Matthew: I actually met the former CEO of Tommy Hilfiger, Gary Sheinbaum, when I spoke at the White House in 2016 for the Design For All event. Later that year they reached out to me to model for the launch of the adaptive men’s line for Tommy Hilfiger in fall of 2017. The line features clothing with easy closure mechanisms such as magnetic buttons, velcro and more. I would especially love to see other companies produce adaptive swimwear that is both functional and cool looking. Being a Floridian, I’m at the beach and in the pool often, and yet finding a pair of board shorts that don’t need to be tied isn’t easy.

We need to see more universal design, not just in clothing, but everywhere.

Allié: From shoes to clothes there are a number of products that need to change to provide better accessibility.Beyond what you wear, can you share a few examples of other products where you’d like to see changes in design forpeople with disabilities?

Matthew: I look at the automobile industry in particular as an area I’d like to see some big changes in. You look at the hype around self driving cars and the luxury that they can provide. But what many people don’t necessarily realize is the benefits that this technology can provide for people with disabilities. I happened to be legally blind in one eye and this hinders my ability to drive at night. Other individuals might not to Be able to drive at all. I truly believe that Everyone should have the ability to enjoy the freedom and independence of getting to being able to get to where they need safely and independently.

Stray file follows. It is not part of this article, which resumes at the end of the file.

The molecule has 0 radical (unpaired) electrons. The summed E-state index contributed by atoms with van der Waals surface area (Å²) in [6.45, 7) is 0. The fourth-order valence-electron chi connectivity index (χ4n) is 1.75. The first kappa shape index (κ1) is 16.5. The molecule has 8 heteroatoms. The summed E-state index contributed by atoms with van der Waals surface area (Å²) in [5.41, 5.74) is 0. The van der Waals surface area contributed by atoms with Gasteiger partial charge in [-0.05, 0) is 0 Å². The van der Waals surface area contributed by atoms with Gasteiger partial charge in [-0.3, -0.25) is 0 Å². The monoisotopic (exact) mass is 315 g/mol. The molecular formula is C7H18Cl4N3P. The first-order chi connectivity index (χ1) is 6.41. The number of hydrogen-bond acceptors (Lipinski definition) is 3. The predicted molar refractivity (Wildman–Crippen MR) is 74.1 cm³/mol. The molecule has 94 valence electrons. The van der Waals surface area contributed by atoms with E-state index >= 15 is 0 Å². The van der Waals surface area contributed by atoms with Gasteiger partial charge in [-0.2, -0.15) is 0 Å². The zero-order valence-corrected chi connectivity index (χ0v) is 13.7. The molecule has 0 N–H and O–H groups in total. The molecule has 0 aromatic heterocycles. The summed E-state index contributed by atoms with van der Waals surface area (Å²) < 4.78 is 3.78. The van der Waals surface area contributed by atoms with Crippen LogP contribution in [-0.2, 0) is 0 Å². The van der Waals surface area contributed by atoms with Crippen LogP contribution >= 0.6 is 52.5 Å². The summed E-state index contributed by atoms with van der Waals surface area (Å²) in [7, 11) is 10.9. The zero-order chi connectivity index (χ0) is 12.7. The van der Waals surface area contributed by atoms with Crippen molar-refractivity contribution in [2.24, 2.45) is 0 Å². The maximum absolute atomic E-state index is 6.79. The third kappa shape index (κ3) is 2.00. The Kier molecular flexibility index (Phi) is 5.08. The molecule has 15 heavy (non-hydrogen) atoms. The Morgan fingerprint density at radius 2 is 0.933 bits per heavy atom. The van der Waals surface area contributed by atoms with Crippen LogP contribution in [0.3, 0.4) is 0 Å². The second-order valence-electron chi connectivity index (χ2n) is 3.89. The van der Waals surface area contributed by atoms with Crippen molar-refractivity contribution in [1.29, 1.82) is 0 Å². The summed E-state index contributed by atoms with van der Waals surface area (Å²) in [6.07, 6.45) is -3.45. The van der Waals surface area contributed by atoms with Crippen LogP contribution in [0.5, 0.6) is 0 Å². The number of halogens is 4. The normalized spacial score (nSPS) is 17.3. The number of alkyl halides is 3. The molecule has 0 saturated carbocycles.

Allié: Last year, you wrote a blog post entitled, ‘Together’, on your site ‘Against All Odds’. You spoke about how we’re all in this together and how we’re all on the same team. I want to reference this quote: “All of us play most of the same “games” in life, but people with disabilities typically have a much longer road to the title, making victory so much sweeter.” To date, what is your sweetest personal victory?

Matthew: My sweetest personal victory was going away to college at FGCU and living on my own and having a such an enjoyable college experience. There were some adjustments with making sure certain things were accessible for me, but through those experiences and that growth, as well as because of the amazing shoes that Nike gave me, I thrived. I graduated in four years in 2018 with a business management degree with a concentration in sports.

Allié: Many minority groups suffer from inequality. Matthew, as a member of the largest minority group in the world,people with disabilities, what is the biggest barrier we as a society need to overcome? What does a world of ‘inclusion’look like to you?

Matthew: To put it simply, for so long people with disabilities have been forced to adapt to the world. It’s time for theworld to start adapting to us, and understand and deliver on the changes that we want for a more inclusive world.Universal design for all!

Allié: We’ve heard all about what you’ve done so far. Love to hear what’s next for you.

Matthew: I’m hoping to get other companies on board with developing products that can serve everyone. We are so good at moving fast in the world of technology. If we are able to send a rover to Mars, then there is no reason why we can’t level the playing field of innovation and be more conscious of what it means to serve all people with disabilities. I can’t stress that enough. ∎